South Korea’s Best Markets
When visiting South Korea, be sure to visit some of the country’s markets. The country is home to many bustling and vibrant markets that offer visitors a true cultural experience. Whether you’re interested in sampling local cuisine, buying authentic crafts or haggling a bargain on the latest fashion items, the markets are the places to head to. Here are three of the best South Korea has to offer:
Dongdaemun night market – Seoul
Dongdaemun is the largest night market in South Korea, and has been operating continuously for more than one hundred years. It is located in Jongno-gu in Seoul, near the neighbourhood of Dongdaemun. The market has over 30,000 shops set out over 26 shopping malls, covering ten blocks. Its sheer size means it will be impossible to browse everything on offer in one night, even though the market does stay open until beyond dawn. Some stores even open 24 hours a day, but in general most open from 10:30am and close at 5am. You can find many products in Dongdaemun market, but it is particularly well known for its silk and leather goods.
It is a world-famous fashion and design haven, with many stalls offering personalised on-site tailoring services. Many shops and stalls offer this service, so visitors can pick up clothing and accessories at very good prices, and can often have tailored items delivered to them within a 24 hour time frame. Visitors can also find many other local products at the market, including toys, books, household goods and even travel. There is also a district within Dongdaemun offering a huge array of local food; here you will find some famous South Korean delicacies, including bulgogi (thinly sliced or shredded beef marinated in soy sauce), gobchang (made from pork intestines) and jjigae (stew). Shops and stalls in Dongdaemun are generally closed on Mondays and on public holidays, but are open the rest of the week.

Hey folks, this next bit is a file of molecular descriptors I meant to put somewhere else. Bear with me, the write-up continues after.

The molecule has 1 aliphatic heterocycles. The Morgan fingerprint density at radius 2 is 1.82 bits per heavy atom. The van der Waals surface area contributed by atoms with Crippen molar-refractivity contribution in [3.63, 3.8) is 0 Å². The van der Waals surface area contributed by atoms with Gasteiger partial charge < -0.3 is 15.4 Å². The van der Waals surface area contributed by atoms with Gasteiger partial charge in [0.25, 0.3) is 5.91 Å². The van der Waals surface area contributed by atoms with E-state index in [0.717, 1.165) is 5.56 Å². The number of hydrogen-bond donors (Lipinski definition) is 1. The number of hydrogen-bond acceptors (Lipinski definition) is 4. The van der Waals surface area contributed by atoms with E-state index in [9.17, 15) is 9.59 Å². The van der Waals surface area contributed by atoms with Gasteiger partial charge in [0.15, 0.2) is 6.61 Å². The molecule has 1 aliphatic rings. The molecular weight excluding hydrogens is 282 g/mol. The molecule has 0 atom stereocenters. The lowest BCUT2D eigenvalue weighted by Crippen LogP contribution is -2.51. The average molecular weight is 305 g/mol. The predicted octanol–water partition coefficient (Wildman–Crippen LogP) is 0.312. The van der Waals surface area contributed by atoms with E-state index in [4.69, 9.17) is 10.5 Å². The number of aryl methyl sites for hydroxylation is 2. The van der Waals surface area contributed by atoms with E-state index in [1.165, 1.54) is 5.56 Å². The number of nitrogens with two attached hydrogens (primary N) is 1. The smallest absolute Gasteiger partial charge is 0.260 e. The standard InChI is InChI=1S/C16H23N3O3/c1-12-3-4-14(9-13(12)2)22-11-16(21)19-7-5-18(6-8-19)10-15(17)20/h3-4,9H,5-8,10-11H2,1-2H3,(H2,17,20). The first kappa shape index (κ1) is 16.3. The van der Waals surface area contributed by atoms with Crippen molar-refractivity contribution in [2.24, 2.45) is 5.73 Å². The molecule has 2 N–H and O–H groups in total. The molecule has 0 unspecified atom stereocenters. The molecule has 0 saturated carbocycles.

Namdaemun market – Seoul
Namdaemun night market is the second largest market in the country and is famous for its wide selection of souvenirs and crafts on offer, as well as being the best place to grab a serious bargain. It is an open air market and stall and stores open for most of the night. It is easy to get to Namdaemun market, being a ten minute walk from Seoul’s metropolitan station and a five minute walk from Hoehyeon subway. However, the market is not accessible by car due to the narrowness of the roads. Many visitors do travel by motorcycle or pedlar though. Like Dongdaemun, Namdaemun has been in operation for over one hundred years, and is fronted by a traditional market gate. However, it is not as modern in appearance as Dongdaemun.
Known for its especially cheap prices, the market is also visited by shop owners from other parts of the country; they come here to buy stock at wholesale prices. As a result, most of the visitors are Korean. Namdaemun also has a spectacular array of local food on offer, and is well regarded for its generous offering of authentic dishes. Be sure to try gimbap (a popular snack made of rice, sesame oil, salt, and sesame seeds) and jeon (a pancake-like dish made from fermented seafood and batter). You can also expect to pick up locally-grown produce for cheaper prices than elsewhere. As many vendors sell goods at this market directly from their factories and farms, they expect customers to haggle so don’t be afraid to try for the best price.
Gukje market – Busan
Gukje market in the city of Busan offers visitors a truly authentic and cultural South Korean experience. Situated over many winding alleyways, and a ten minute walk from Jagalchi Station (subway line number 1), Gukje is literally a maze of shops and stalls. It is very easy to get lost here, so be sure to take note of the entrances and exits. There are no set districts of the market; you will find restaurants and food stalls mixed among clothes and household goods stalls. The market is particularly well known for its quality local silk, linen and leather goods stalls; visitors will have a huge range of choice and can expect low prices. Gukje is also famous for its selection of jewellery stalls and trinkets. Local food stalls offer both take-away meals and sit-down facilities. There is also a good selection of bars and cafes open well into the evening, and many tourists come here for the lively and night life.
Gukje is considered a unique and special market, and an asset to this historical city.